Pensions Bill

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John Robertson: Can the hon. Gentleman can answer a hypothetical question? If a person wanted to give information but did not want anybody to know that he was giving it, does the hon. Gentleman agree that if what he suggests happened, the person could not do it alone, because he would have to have somebody with him?

Mr. Osborne: I do not want to require people to have a lawyer with them; I just want them to have that option. The amendment was tabled to ensure that the Government know why they want to take upon themselves the power to inspect and cross-examine people—and, indeed, to ask who will be doing that examining. Will it be the inspectors who went in to look at documents, or would they call in a team of people who were better trained at questioning people? It will be interesting to hear what the Under-Secretary has to say about that.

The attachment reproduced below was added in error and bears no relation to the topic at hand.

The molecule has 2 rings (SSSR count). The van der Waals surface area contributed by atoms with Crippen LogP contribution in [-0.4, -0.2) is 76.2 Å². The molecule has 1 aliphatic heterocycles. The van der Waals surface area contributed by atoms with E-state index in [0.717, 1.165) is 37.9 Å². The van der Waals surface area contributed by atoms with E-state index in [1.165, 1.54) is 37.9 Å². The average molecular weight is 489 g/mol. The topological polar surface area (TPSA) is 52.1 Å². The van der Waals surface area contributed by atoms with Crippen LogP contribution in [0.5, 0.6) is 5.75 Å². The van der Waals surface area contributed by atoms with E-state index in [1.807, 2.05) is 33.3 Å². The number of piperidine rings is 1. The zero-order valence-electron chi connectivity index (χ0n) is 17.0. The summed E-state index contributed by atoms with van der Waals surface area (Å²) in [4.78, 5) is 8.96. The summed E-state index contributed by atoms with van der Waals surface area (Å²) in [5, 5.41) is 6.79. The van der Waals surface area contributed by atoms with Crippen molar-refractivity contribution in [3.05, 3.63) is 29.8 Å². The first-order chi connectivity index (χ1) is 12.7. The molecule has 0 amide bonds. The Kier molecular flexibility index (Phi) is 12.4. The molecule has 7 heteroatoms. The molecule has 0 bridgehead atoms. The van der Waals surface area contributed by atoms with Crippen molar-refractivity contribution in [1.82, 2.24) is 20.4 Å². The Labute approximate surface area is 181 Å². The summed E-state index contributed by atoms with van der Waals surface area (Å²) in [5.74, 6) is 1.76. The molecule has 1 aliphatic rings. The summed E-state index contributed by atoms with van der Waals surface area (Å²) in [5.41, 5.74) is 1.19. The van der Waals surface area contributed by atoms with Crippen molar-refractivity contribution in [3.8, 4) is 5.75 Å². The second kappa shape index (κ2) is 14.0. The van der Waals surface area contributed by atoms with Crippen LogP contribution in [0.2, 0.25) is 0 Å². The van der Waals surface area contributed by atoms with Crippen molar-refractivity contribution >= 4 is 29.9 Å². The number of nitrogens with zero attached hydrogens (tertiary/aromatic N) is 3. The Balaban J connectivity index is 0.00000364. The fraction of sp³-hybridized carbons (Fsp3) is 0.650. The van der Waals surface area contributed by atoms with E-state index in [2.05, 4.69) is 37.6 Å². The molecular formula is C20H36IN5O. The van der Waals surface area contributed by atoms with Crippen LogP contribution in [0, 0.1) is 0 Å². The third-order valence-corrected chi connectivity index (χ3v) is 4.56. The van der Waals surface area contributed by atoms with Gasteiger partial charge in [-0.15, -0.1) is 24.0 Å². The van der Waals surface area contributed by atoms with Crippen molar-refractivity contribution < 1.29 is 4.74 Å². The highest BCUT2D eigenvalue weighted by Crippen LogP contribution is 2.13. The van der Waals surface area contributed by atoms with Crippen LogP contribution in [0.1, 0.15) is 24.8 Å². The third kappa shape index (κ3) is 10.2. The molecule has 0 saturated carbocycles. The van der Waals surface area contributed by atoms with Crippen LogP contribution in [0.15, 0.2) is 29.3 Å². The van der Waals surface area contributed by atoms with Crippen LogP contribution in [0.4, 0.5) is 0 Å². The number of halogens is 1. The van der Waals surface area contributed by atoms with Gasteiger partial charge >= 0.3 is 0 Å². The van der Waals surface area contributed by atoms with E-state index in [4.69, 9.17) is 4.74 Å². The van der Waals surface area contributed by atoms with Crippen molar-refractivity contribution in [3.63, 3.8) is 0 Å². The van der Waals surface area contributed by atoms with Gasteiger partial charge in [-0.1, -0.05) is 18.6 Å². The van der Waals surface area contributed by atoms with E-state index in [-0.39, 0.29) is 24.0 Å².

Mr. Pond: The amendment would significantly reduce an inspector's ability to carry out his duties by denying him the right to

    ''examine, or require to be examined, either alone or in the presence of another person, any person on the premises whom he has reasonable cause to believe to be able to give information relevant to''

his investigation. Without encouraging the hon. Member for Tatton to spend his weekend reading the reports of Committee proceedings on earlier legislation, may I quietly and gently point out that the provision replicates those in section 99(1)(c) of the Pensions Act 1995?

Information collection and management are the key to the new risk-based approach to regulation, as both sides of the Committee agreed as recently as a few minutes ago. Robust measures need to be in place to ensure that, when there is non-compliance with a request for information, decisive action can be taken to ensure that the regulator can fulfil its objectives of protecting scheme members' benefits. The power to interview people when searching premises is proposed for that purpose.